Instead of expecting people to come to you, social media can be used by businesses to ‘listen’ to the needs of potential customers and be the solution. Absorptive Capacity (SOCIAL NETWORKS, SOCIAL MEDIA AND ABSORPTIVE CAPACITY IN REGIONAL…) is the ability to “acquire, adopt and distribute” external knowledge for the benefit of remaining innovative and competitive. Even if a business is still brick-and-mortar, having a social media account can help businesses explore potential opportunities by what is being said on the Internet.
Businesses must keep up with the hugely saturated market and this can be done by social media to gain visibility. Firstly, like any component of the marketing mix, a business needs to find platforms that are suitable for a business and its customers. Instead of trying to spread itself thin over as many as possible, a business selects only a few platforms and try to ‘invoke’ emotions in clientele which relates back to Week One’s post about values.
The main danger I believe is involved is when protection of intellectual property is involved whether you do so intentionally or not or your ideas are taken . An instance where I personally followed was when Turner Barr, creator of Around the World in 80 Jobs, found that not only was his idea taken by Adecco, they created a fictional blogger with his likeness in his promotional video. With the blogging community backing Turner, they had commented extensively on Adecco’s Facebook page and twitter account until they had relented reluctantly to the community’s request. This also highlights the risk that consumers may place negative comments after a ‘mistake’ on social media.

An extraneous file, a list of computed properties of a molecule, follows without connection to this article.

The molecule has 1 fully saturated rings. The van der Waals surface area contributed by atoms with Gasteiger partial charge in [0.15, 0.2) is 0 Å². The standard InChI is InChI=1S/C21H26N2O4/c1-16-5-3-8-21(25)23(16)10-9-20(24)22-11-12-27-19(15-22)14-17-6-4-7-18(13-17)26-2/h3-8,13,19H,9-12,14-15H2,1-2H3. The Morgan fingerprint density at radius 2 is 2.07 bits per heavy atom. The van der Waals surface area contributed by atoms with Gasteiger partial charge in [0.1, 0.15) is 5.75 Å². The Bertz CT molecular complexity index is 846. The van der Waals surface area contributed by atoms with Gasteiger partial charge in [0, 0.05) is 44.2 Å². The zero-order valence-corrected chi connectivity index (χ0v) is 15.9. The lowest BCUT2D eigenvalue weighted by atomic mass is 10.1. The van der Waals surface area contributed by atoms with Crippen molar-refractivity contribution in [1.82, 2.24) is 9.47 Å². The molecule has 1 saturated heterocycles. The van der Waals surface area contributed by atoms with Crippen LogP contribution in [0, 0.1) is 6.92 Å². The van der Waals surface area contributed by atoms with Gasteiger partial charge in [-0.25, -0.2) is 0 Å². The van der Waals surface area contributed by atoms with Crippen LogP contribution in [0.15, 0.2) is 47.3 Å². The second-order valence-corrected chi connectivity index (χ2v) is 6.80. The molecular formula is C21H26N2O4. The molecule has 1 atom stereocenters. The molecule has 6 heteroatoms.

Bringing Social Media to Small Business: A Role for Employees and Students iterates that when businesses have genuine interactions with customers. Multiple articles have shared the same sentiment, that as long as ‘people’ are genuine in their communication, people should respond positively. Another consideration is that businesses can have direct and immediate communication which may initially be daunting but it can also be beneficial to the business.Problems can be fixed as soon as possible, out of hours communication is possible (as long as employees are online).
Having ‘lower-level people’ who may typically have grown up with the Internet such as ‘teenaged’ sons and daughters, who may be more technologically savvy and may be more ‘reactive’ to the way a customer presents themselves online. On the downside, it can be assumed that people who act as ‘ambassadors’ to your business could lead to misinterpretations. Also, well-intentioned social media campaigns could lead to unintentional complications. The latest viral controversy relates to Gap kids ad where one of the photos was implicated in racism. Locally, Massey University’s magazine Massive has been lambasted for its choice of magazine cover which related to student sex work. An appreciation for the greater context is needed including societal issues and what your business wants to stand for.